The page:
Kabataan Partylist representative Raymond Palatino files their vision of Internet Freedom in the Philippine House of Representatives. It is a first step in the ongoing debate of Internet Freedom, Cybercrime, and the very state of Internet Freedom in the Philippines.
Not surprisingly, the vision that Kabataan Partylist is highlighting is one narrowed to the relationship of the user to local Internet Service Providers. This isn’t surprising, given the present state of the Internet in the Philippines, and the push of Kabataan Partylist and similar organization for “better internet”. So, this isn’t surprising, given the Kabataan Partylist’s ideology. This is the polar opposite of the Philippine Cybercrime Prevention Act.
So how does this vision of the Kabataan Partylist begin?
It starts off with a definition of what they believe Internet is. “Internet,” Kabataan Partylist writes, “refers collectively to the myriad of computers and telecommunications facilities, including equipment, and operating software which comprise the interconnected worldwide network of networks that employ the transmission control protocol or internet protocol, or any predecessor or successor protocols to such protocol to communicate information of all kinds by wire, radio, or other electronic media.”
It seems to suffer from an identity crisis, encompassing even the data stored on “electronic media” like hard drives, flash drives, usb flash drives, and broadcast, which refer to “wire”, and “radio”. Attempting to be clever, but muddling the issue of what the Internet is.
I asked this once of Senator Ed Angara on twitter, why his definitions in the Cybercrime law were far from the dictionary definitions. What I meant to say, far from the definitions that normal people— society in general say it is. And I got something like the definition in law is different, because it is. Why don’t lawmakers stick to the definitions that Industry experts have come to agree on already? Why diverge? Why muddle?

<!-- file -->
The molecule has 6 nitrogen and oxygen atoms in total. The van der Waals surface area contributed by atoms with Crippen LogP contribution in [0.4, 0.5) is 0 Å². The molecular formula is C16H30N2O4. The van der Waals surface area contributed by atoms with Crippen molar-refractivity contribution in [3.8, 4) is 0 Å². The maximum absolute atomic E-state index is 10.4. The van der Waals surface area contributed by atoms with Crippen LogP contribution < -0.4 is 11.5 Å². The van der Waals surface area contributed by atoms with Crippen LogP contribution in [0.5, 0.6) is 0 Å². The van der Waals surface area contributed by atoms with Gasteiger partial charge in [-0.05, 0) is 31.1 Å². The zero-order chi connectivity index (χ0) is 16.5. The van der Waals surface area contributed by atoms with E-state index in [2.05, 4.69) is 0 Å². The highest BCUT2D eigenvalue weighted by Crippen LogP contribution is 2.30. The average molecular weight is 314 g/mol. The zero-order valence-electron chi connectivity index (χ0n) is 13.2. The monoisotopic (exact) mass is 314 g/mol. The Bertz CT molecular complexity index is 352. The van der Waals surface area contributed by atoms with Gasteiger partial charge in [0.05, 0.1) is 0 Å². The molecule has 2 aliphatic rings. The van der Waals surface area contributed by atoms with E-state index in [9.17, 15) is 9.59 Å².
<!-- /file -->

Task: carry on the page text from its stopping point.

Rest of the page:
In Kabataan Partylist’s defense, they do mention TCP/IP or the Transmission Control Protocol/Internet Protocol that drives the Internet, which is more than what other similar initiatives like the Cybercrime Prevention Act says it is, which co-incidently mentions the Internet only twice, and has not defined what it means. Another example, under the 14th Congress, Senator Trillanes filed Senate Bill 2145: “The Telecommunications Convergence Act of the Philippines,” and it reached committee level.
The Kabataan Partylist goes on to define what Internet Access is. They mean how users connect to the internet through a “computer with a modem”, and using “common methods of Internet access such as dial-up, landline, T-lines, WiFi, satellite, cell phones, and similar technologies”.
Truth be told I remembered this entry from @franky on Facebook. I am uncertain if the post is public, but he was referring to Commission on Election resolution on online advertising by politicians, and he wrote: “Another example of not understanding how the internet works.”
Haven’t you noticed that more, and more people are connecting to the Internet using Post-PC devices? Smartphones and tablets, and to limit “Internet access” to “computer with a modem”, and to differentiate “cellphones” from computers is a very limited understanding of what this is all about. I fear that this bill, should it become law will be obsolete even before it has an opportunity to work.
The Kabataan Partylist vision of Internet Freedom can be summed up as an “Internet Service Contract Act”.
The Universal Access to the Internet, Rights Rights of Internet Users, provisions for instance, makes one wonder if we’re not reading that this is an “Internet Service Contract Act”, and not really, one on Internet Freedom. The Kabataan Partylist vision for example is silent on the Rooting and Jailbreaking.
Leonardo da Vinci, Edison, Henry Ford, and Woz have one thing in common. They all had to scratch an itch. They all tinkered, and at the heart of the hacker ethos that’s what it is. Hackers aren’t the lawless individuals media often portrays them to be. Hackers are curiosity unbridled that you go and set out to explore— to tinker— to ask, “what if?”